Friday Postcards: The Great Geysir in Iceland
What a view. The snow covered mountains made for a beautiful backdrop for our day touring Iceland’s Golden Circle, but it wasn’t the mountainous view we were here to see. No, we were here for the Great Geysir.
I have a confession to make. I have never seen a geyser before, much less one in Iceland. I know, I know. I hail from the land of Old Faithful. I even lived on the same coast as the old guy, and yet I never managed to stop by to say hello.
To say I was giddy would be pointless. I was ecstatic. I was even more excited to experience this with my boys as we explored Iceland.
I had a hard time explaining what a geyser was to Dek. He had no frame of reference. We told him it was sort of like a tiny volcano made out of water, or a hose squirting really, really hot water from the ground. He still didn’t quite get it, and really, I can’t blame him. I am not a geological master when it comes to the ins and outs of geysers. The only way was to show him.
In typical baby fashion, Ty fell asleep on my back while we walked towards Geysir. There were several small bubbling pools, but the Great Geysir was a short walk down an easy path. As soon as we walked up, we saw it blow. Dek’s howls of excitement could almost be heard over the water’s eruption. My mouth just dropped open. We had to get a closer look. I’d seen pictures that showed a water blister forming just before Geysir blows. I wanted to see that.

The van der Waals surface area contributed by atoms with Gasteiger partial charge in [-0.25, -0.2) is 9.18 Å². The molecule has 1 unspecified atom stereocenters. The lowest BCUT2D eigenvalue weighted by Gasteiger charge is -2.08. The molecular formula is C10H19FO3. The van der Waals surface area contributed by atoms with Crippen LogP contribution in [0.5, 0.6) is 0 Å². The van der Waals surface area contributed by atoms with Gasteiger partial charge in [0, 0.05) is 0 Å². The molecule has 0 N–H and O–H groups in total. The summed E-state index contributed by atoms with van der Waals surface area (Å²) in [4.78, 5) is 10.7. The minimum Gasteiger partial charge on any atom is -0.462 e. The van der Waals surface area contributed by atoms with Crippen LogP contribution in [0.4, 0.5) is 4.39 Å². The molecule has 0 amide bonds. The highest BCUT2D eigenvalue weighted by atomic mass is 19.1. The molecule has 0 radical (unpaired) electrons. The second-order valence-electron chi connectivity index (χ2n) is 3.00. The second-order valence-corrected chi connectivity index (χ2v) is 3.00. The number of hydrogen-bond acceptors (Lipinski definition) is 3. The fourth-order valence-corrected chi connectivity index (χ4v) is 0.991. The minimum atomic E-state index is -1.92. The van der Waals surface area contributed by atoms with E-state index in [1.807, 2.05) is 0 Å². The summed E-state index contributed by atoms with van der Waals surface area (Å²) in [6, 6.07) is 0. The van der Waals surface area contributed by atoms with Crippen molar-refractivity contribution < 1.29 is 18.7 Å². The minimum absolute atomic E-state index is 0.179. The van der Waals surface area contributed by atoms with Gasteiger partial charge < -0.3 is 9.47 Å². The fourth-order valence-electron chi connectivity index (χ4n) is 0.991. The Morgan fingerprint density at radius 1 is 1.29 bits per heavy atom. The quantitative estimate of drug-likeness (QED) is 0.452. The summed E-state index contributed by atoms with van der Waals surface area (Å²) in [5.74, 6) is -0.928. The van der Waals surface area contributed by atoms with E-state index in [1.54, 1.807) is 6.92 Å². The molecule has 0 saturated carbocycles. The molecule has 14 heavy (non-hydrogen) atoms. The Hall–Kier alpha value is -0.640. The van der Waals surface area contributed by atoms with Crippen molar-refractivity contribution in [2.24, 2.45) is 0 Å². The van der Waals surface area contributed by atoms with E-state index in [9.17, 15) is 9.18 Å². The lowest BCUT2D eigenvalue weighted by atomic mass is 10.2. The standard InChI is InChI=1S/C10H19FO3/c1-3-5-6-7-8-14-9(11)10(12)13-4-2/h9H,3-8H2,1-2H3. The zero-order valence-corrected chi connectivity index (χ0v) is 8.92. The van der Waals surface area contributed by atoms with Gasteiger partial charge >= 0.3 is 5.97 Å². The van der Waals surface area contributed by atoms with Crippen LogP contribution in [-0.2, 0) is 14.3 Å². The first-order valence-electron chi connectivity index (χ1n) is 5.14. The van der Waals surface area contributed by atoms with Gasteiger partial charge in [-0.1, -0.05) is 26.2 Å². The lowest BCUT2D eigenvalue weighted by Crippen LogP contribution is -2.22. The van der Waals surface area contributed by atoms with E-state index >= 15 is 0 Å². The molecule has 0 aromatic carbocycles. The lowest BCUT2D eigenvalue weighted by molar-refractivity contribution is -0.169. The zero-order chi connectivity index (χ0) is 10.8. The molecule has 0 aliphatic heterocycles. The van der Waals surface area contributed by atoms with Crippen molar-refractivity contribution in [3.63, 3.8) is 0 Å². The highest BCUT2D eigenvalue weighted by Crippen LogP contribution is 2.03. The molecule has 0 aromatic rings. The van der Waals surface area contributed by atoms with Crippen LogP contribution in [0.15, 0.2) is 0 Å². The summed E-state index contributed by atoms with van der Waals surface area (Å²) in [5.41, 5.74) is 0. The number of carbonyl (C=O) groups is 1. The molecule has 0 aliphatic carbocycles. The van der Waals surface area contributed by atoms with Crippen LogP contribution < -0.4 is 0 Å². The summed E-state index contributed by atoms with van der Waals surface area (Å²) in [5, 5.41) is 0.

As luck would have it I started video taping the Geysir just before the blister started to form, the only blister we would see the geyser grow during our visit. It exploded with a monstrous pop, whooshing water up several feet. Instinctually we all stepped back, convinced the water would hit us and melt our faces off. But predictably, Geysir settled back down, the waters splashed back into the hole and the pressure began to build again.
By the time we had to hop on back on our bus to head to Thingvellir, Dek was babbling on about the explosive power of geysers. He would continue to share his experience with anyone who would listen, including his grandparents via Skype and friends at school. The fact that Dek learned something new on our trip to Iceland was reward enough, but the real memory I will keep is the one where I saw my first geyser at the same time as my little boy. Now that makes travel worth it.
Want a taste of what Geysir has in store for you? Check out this 15 second video I captured. Can you spot the water blister before it pops? And for more on Iceland, check out our Reykjavik Destination Guide.